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Practice English Speaking&Listening with: Incarceration in America – Part 1

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Rapper Meek Mill is free, y'all! >> [APPLAUSE]

>> Tiring after spending five months in

prison, on what many believe to be unjust probations violations charge,

>> Meek was released on bail last night in

Philadelphia.

And what was the first thing Meek did after getting out?

He boarded a chopper and rushed on over to the Philadelphia 76ers

game. >> Yes,

his favorite team. >> Not only did Meek receive

a huge ovation from the crowd,

he kicked off the game by ringing the ceremonial Liberty Bell.

Now Meek ended up sitting court side alongside his boy Kevin Hart, and

Meek's son.

And Meek must have been good luck because the Sixers won and

wrapped up their series against the Heat. >> [APPLAUSE]

>> I'm sorry Dwyane Wade,

I was hoping but Meek also took to Twitter to speak about his release.

Saying quote, while the past five months have been a nightmare, the prayers,

visits, calls, letters, and rallies have helped me stay positive.

I plan to work closely with my legal team to overturn this unwarranted conviction

and look forward to reuniting with my family and resuming my music career.

>> [APPLAUSE]

>> Love it.

>> Stay out of trouble, Meek.

Just stay out of trouble. >> Yeah.

>> All right ladies so

how are you feeling about this? >> I'm excited, guys,

I'm a huge Meek Mill fan. >> [APPLAUSE]

>> That intro from Dreams and Nightmares,

I'm telling you.

Am I the only one though that's lowkey hoping that he'll come back and

do a record with Cardi B.?

What if he does Get Up 10?

All right. >> [LAUGH]

>> [INAUDIBLE] Get Up 10.

Stay with it, people.

Get Up 10 almost sounded like Meek Mill's flow.

So I think if he got on the, I even tweeted it last night,

it got a hundred and something retweets.

I'm not the only one, okay?

So I was like so I'm not the only one hoping and

praying that Meek Mill will now get on @iamcardib's Get Up 10.

How EPIC would that be?

So I'm excited for his music, and again,

I hope that justice is served. >> Well,

it is important to note that he is not technically free.

He's just on probation. >> Well,

I do think he's gonna handle this probation a little bit differently.

He definitely believes that he was sent back to jail unfairly.

But I did read a quote that he said, and I highly respect it.

He said he gonna use his platform to actually help many people of

color who have been unfairly convicted.

And I respect that.

So I agree with you, Loni, so let's just fingers crossed.

Just stay out of trouble. >> Well, they didn't change the judge,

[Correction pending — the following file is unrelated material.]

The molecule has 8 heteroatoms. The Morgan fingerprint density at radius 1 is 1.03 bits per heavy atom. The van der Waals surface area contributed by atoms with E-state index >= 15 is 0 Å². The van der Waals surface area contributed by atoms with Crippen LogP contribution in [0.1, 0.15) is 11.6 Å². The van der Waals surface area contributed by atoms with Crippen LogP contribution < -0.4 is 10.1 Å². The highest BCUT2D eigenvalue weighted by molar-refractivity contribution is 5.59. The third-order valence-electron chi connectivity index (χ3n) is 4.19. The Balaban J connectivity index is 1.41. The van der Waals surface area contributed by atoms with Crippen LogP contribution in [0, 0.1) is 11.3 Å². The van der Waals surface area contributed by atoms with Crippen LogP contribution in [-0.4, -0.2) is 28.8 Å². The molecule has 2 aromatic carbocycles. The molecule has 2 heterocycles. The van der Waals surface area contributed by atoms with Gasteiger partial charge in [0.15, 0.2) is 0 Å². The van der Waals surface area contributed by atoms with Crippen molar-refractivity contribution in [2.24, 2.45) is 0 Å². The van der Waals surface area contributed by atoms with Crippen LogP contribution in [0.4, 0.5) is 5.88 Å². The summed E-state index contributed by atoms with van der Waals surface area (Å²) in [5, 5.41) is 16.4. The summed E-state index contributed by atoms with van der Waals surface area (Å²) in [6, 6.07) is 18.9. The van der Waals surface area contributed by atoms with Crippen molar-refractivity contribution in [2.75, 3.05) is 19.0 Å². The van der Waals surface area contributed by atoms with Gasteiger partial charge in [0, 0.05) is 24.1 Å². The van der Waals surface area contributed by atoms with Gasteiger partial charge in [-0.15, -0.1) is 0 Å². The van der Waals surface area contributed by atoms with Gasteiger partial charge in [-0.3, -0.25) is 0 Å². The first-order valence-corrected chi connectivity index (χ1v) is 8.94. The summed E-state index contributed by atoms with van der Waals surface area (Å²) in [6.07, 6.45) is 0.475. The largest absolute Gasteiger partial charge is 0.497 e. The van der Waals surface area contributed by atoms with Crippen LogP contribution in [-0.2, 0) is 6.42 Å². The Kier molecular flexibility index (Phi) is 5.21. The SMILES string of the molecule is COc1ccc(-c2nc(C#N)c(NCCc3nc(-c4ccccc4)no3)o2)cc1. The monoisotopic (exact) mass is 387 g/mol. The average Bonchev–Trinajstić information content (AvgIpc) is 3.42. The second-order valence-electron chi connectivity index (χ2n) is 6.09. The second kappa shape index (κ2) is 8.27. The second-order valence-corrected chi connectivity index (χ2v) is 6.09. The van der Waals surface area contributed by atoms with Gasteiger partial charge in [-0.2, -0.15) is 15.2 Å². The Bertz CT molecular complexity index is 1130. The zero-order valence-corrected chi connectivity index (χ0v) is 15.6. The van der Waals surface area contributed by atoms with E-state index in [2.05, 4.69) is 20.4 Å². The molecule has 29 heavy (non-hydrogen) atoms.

though. >> They didn't change it.

Go ahead, Jeannie. >> No, they haven't.

>> I was gonna say it really is,

when I heard him not only say that, but when he thanked the amount of support.

Because obviously a lot of the public got involved into this.

I really felt his heart when he said that that really got him through it.

Because I have a family member who was incarcerated.

And I've heard from the endless judges, lawyers, probation officers,

that it is the support and the family being there by their

side that really helps that person get through that time in there and outside.

Because when you come out, you have a whole new cycle that you're dealing with.

You have struggle with housing, employment, mental issues.

This family member of mine did a crime at 18 years old, sold some ecstasy and

was sentenced 11 years. >> Wow.

>> Which was more than,

I have a friend who killed somebody drunk driving and

spent less time in jail for that.

So I think one way to really educate yourself on this bigger problem that

Meek Mill is in the center of, and showing us, and highlighting what the problem

is is that imprisonment right now is at an all time high ever in history.

When you watch 13th, which is Ava DuVernay's amazing documentary about

the broken prison system we have.

America fills 5% of the world's population, but

25% of them are prisoners, Americans. >> 25%.

>> And mass incarceration, it's so

wrong because it cause us taxpayers so much money, but

it doesn't really do good to fix society.

So I just studied a lot of this because when my family member got out,

we as a family did everything to come and be by this person's side.

But you can't get a leg up.

The second you try to rent an apartment and you see that you've spent time,

you're a felon, those the resumes get thrown out.

Not being able to get a job, your mental stability is gone.

Your family doesn't know how to reach and help.

They're closed down because they've been in places like solitary confinement where

it messes with you.

And it doesn't teach you how to coexist. >> Well I think.

The Description of Incarceration in America – Part 1